Accumulo performance on various hardware configurations

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Accumulo performance on various hardware configurations

guy sharon
hi,

Continuing my performance benchmarks, I'm still trying to figure out if the results I'm getting are reasonable and why throwing more hardware at the problem doesn't help. What I'm doing is a full table scan on a table with 6M entries. This is Accumulo 1.7.4 with Zookeeper 3.4.12 and Hadoop 2.8.4. The table is populated by org.apache.accumulo.examples.simple.helloworld.InsertWithBatchWriter modified to write 6M entries instead of 50k. Reads are performed by "bin/accumulo org.apache.accumulo.examples.simple.helloworld.ReadData -i muchos -z localhost:2181 -u root -t hellotable -p secret". Here are the results I got:

1. 5 tserver cluster as configured by Muchos (https://github.com/apache/fluo-muchos), running on m5d.large AWS machines (2vCPU, 8GB RAM) running CentOS 7. Master is on a separate server. Scan took 12 seconds.
2. As above except with m5d.xlarge (4vCPU, 16GB RAM). Same results.
3. Splitting the table to 4 tablets causes the runtime to increase to 16 seconds.
4. 7 tserver cluster running m5d.xlarge servers. 12 seconds.
5. Single node cluster on m5d.12xlarge (48 cores, 192GB RAM), running Amazon Linux. Configuration as provided by Uno (https://github.com/apache/fluo-uno). Total time was 26 seconds.

Offhand I would say this is very slow. I'm guessing I'm making some sort of newbie (possibly configuration) mistake but I can't figure out what it is. Can anyone point me to something that might help me find out what it is?

thanks,
Guy.


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Re: Accumulo performance on various hardware configurations

Marc
Guy,
  The ReadData example appears to use a sequential scanner. Can you
change that to a batch scanner and see if there is improvement [1]?
Also, while you are there can you remove the log statement or set your
log level so that the trace message isn't printed?

In this case we are reading the entirety of that data. If you were to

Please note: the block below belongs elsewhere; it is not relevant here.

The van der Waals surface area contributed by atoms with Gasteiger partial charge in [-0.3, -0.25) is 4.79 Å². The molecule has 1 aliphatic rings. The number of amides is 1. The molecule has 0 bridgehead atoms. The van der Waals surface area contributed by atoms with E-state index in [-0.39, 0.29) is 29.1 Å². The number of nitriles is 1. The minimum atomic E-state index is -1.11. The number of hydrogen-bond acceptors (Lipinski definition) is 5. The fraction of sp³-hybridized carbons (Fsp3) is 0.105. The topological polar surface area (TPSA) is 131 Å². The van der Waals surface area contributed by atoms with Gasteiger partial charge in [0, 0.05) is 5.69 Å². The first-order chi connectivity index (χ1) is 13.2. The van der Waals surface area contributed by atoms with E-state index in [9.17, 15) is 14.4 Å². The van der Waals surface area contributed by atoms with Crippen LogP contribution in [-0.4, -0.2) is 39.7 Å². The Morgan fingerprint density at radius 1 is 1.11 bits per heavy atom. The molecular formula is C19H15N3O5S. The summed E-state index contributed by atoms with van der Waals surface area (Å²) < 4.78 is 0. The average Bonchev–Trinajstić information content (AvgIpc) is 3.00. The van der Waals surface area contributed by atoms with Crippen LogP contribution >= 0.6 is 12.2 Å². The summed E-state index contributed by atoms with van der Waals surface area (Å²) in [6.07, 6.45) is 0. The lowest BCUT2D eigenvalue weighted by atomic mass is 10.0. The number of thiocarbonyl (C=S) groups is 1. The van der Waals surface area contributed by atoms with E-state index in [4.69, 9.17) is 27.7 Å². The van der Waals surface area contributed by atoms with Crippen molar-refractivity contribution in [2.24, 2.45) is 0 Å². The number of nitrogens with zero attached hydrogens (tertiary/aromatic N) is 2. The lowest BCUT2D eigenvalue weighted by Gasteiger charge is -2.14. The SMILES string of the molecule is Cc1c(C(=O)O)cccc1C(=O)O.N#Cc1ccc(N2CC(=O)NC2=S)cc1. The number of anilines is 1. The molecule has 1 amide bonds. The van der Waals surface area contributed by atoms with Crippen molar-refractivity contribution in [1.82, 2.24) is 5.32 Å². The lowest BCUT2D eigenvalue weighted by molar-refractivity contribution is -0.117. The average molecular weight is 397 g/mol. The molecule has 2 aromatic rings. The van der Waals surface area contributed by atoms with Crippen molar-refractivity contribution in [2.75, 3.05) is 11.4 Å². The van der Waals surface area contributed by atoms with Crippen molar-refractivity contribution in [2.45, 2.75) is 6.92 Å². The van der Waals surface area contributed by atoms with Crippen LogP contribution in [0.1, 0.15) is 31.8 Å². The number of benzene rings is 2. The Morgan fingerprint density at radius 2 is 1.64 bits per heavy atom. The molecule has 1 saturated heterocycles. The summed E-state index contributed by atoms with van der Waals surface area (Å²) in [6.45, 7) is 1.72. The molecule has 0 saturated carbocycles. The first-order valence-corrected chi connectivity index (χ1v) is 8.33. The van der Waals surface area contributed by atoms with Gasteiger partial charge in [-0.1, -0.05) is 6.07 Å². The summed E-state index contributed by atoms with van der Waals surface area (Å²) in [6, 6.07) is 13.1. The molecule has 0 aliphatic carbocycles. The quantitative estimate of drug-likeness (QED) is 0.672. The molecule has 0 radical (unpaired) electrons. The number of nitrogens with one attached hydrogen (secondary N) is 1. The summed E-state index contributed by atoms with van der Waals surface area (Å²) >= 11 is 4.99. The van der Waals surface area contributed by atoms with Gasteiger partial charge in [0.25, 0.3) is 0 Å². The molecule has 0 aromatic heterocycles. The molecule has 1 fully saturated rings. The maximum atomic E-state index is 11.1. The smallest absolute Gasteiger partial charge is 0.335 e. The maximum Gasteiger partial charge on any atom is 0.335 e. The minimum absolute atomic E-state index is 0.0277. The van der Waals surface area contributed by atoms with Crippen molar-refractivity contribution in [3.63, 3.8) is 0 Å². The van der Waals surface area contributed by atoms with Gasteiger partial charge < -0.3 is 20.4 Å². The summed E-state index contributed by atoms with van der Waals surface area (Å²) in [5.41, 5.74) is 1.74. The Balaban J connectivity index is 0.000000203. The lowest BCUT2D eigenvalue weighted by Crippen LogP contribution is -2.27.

perform a query you would likely prefer to do it at the data instead
of bringing all data back to the client.

What are your expectations since it appears very slow. Do you want
faster client side access to the data? Certainly improvements could be
made -- of that I have no doubt -- but the time to bring 6M entries to
the client is a cost you will incur if you use the ReadData example.

[1] If you have four tablets it's reasonable to suspect that the RPC
time to access those servers may increase a bit.

On Wed, Aug 29, 2018 at 8:05 AM guy sharon <[hidden email]> wrote:

>
> hi,
>
> Continuing my performance benchmarks, I'm still trying to figure out if the results I'm getting are reasonable and why throwing more hardware at the problem doesn't help. What I'm doing is a full table scan on a table with 6M entries. This is Accumulo 1.7.4 with Zookeeper 3.4.12 and Hadoop 2.8.4. The table is populated by org.apache.accumulo.examples.simple.helloworld.InsertWithBatchWriter modified to write 6M entries instead of 50k. Reads are performed by "bin/accumulo org.apache.accumulo.examples.simple.helloworld.ReadData -i muchos -z localhost:2181 -u root -t hellotable -p secret". Here are the results I got:
>
> 1. 5 tserver cluster as configured by Muchos (https://github.com/apache/fluo-muchos), running on m5d.large AWS machines (2vCPU, 8GB RAM) running CentOS 7. Master is on a separate server. Scan took 12 seconds.
> 2. As above except with m5d.xlarge (4vCPU, 16GB RAM). Same results.
> 3. Splitting the table to 4 tablets causes the runtime to increase to 16 seconds.
> 4. 7 tserver cluster running m5d.xlarge servers. 12 seconds.
> 5. Single node cluster on m5d.12xlarge (48 cores, 192GB RAM), running Amazon Linux. Configuration as provided by Uno (https://github.com/apache/fluo-uno). Total time was 26 seconds.
>
> Offhand I would say this is very slow. I'm guessing I'm making some sort of newbie (possibly configuration) mistake but I can't figure out what it is. Can anyone point me to something that might help me find out what it is?
>
> thanks,
> Guy.
>
>
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Re: Accumulo performance on various hardware configurations

Marc
Guy,
  To clarify :

[1] If you have four tablets it's reasonable to suspect that the RPC
time to access those servers may increase a bit if you access them
sequentially versus in parallel.
On Wed, Aug 29, 2018 at 8:16 AM Marc <[hidden email]> wrote:

>
> Guy,
>   The ReadData example appears to use a sequential scanner. Can you
> change that to a batch scanner and see if there is improvement [1]?
> Also, while you are there can you remove the log statement or set your
> log level so that the trace message isn't printed?
>
> In this case we are reading the entirety of that data. If you were to
> perform a query you would likely prefer to do it at the data instead
> of bringing all data back to the client.
>
> What are your expectations since it appears very slow. Do you want
> faster client side access to the data? Certainly improvements could be
> made -- of that I have no doubt -- but the time to bring 6M entries to
> the client is a cost you will incur if you use the ReadData example.
>
> [1] If you have four tablets it's reasonable to suspect that the RPC
> time to access those servers may increase a bit.
>
> On Wed, Aug 29, 2018 at 8:05 AM guy sharon <[hidden email]> wrote:
> >
> > hi,
> >